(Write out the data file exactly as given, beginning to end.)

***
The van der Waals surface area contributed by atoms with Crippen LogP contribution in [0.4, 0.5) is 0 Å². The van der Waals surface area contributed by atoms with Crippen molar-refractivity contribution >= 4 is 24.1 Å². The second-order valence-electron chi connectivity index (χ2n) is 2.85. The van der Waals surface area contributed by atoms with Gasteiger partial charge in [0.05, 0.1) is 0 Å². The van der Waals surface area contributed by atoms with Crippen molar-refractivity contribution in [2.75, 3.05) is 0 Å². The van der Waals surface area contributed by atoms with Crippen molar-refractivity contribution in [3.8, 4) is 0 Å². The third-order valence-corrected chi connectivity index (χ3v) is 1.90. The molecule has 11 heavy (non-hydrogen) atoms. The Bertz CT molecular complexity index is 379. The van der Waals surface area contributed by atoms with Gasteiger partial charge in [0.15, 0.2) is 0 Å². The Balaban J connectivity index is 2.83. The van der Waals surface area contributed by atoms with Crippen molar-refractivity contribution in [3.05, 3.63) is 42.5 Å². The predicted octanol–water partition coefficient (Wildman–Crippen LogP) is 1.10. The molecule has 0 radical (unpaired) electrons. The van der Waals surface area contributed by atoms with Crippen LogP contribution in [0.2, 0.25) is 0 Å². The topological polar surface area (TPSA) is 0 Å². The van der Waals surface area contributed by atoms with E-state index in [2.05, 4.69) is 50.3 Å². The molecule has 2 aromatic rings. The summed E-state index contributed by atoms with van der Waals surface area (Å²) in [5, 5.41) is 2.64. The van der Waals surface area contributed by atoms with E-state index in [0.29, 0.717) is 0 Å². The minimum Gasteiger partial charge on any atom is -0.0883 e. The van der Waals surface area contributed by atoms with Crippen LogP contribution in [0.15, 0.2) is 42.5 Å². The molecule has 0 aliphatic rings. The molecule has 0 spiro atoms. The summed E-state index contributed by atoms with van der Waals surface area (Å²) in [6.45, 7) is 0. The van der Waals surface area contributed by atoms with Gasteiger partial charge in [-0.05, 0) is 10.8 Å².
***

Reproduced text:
The van der Waals surface area contributed by atoms with Crippen LogP contribution in [0.4, 0.5) is 0 Å². The van der Waals surface area contributed by atoms with Crippen molar-refractivity contribution >= 4 is 24.1 Å². The second-order valence-electron chi connectivity index (χ2n) is 2.85. The van der Waals surface area contributed by atoms with Gasteiger partial charge in [0.05, 0.1) is 0 Å². The van der Waals surface area contributed by atoms with Crippen molar-refractivity contribution in [2.75, 3.05) is 0 Å². The van der Waals surface area contributed by atoms with Crippen molar-refractivity contribution in [3.8, 4) is 0 Å². The third-order valence-corrected chi connectivity index (χ3v) is 1.90. The molecule has 11 heavy (non-hydrogen) atoms. The Bertz CT molecular complexity index is 379. The van der Waals surface area contributed by atoms with Gasteiger partial charge in [0.15, 0.2) is 0 Å². The Balaban J connectivity index is 2.83. The van der Waals surface area contributed by atoms with Crippen molar-refractivity contribution in [3.05, 3.63) is 42.5 Å². The predicted octanol–water partition coefficient (Wildman–Crippen LogP) is 1.10. The molecule has 0 radical (unpaired) electrons. The van der Waals surface area contributed by atoms with Crippen LogP contribution in [0.2, 0.25) is 0 Å². The topological polar surface area (TPSA) is 0 Å². The van der Waals surface area contributed by atoms with E-state index in [2.05, 4.69) is 50.3 Å². The molecule has 2 aromatic rings. The summed E-state index contributed by atoms with van der Waals surface area (Å²) in [5, 5.41) is 2.64. The van der Waals surface area contributed by atoms with E-state index in [0.29, 0.717) is 0 Å². The minimum Gasteiger partial charge on any atom is -0.0883 e. The van der Waals surface area contributed by atoms with Crippen LogP contribution in [0.15, 0.2) is 42.5 Å². The molecule has 0 aliphatic rings. The molecule has 0 spiro atoms. The summed E-state index contributed by atoms with van der Waals surface area (Å²) in [6.45, 7) is 0. The van der Waals surface area contributed by atoms with Gasteiger partial charge in [-0.05, 0) is 10.8 Å².